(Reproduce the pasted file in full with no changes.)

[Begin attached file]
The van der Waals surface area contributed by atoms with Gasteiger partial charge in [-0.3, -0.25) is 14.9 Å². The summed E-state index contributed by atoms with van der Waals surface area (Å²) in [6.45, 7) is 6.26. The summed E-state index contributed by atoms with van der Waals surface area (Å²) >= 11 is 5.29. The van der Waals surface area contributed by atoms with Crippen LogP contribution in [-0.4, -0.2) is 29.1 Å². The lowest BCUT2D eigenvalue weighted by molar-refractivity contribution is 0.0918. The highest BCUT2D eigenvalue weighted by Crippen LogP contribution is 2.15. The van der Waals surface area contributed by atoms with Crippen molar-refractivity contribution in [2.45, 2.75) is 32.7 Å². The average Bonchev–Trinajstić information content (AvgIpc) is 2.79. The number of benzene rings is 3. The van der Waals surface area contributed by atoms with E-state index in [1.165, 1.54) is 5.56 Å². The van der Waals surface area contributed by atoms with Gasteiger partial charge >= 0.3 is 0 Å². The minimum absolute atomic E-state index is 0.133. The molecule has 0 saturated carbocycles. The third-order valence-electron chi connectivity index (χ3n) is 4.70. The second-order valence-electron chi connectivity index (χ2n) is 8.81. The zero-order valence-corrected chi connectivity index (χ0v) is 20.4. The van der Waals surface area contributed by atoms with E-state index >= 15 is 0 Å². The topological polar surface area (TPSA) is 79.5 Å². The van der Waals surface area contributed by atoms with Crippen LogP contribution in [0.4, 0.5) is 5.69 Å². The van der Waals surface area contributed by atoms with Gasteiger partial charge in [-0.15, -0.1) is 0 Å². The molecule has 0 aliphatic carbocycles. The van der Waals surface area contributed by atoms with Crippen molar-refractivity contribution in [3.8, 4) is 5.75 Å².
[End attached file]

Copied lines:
The van der Waals surface area contributed by atoms with Gasteiger partial charge in [-0.3, -0.25) is 14.9 Å². The summed E-state index contributed by atoms with van der Waals surface area (Å²) in [6.45, 7) is 6.26. The summed E-state index contributed by atoms with van der Waals surface area (Å²) >= 11 is 5.29. The van der Waals surface area contributed by atoms with Crippen LogP contribution in [-0.4, -0.2) is 29.1 Å². The lowest BCUT2D eigenvalue weighted by molar-refractivity contribution is 0.0918. The highest BCUT2D eigenvalue weighted by Crippen LogP contribution is 2.15. The van der Waals surface area contributed by atoms with Crippen molar-refractivity contribution in [2.45, 2.75) is 32.7 Å². The average Bonchev–Trinajstić information content (AvgIpc) is 2.79. The number of benzene rings is 3. The van der Waals surface area contributed by atoms with E-state index in [1.165, 1.54) is 5.56 Å². The van der Waals surface area contributed by atoms with Gasteiger partial charge >= 0.3 is 0 Å². The minimum absolute atomic E-state index is 0.133. The molecule has 0 saturated carbocycles. The third-order valence-electron chi connectivity index (χ3n) is 4.70. The second-order valence-electron chi connectivity index (χ2n) is 8.81. The zero-order valence-corrected chi connectivity index (χ0v) is 20.4. The van der Waals surface area contributed by atoms with E-state index >= 15 is 0 Å². The topological polar surface area (TPSA) is 79.5 Å². The van der Waals surface area contributed by atoms with Crippen LogP contribution in [0.4, 0.5) is 5.69 Å². The van der Waals surface area contributed by atoms with Gasteiger partial charge in [-0.15, -0.1) is 0 Å². The molecule has 0 aliphatic carbocycles. The van der Waals surface area contributed by atoms with Crippen molar-refractivity contribution in [3.8, 4) is 5.75 Å².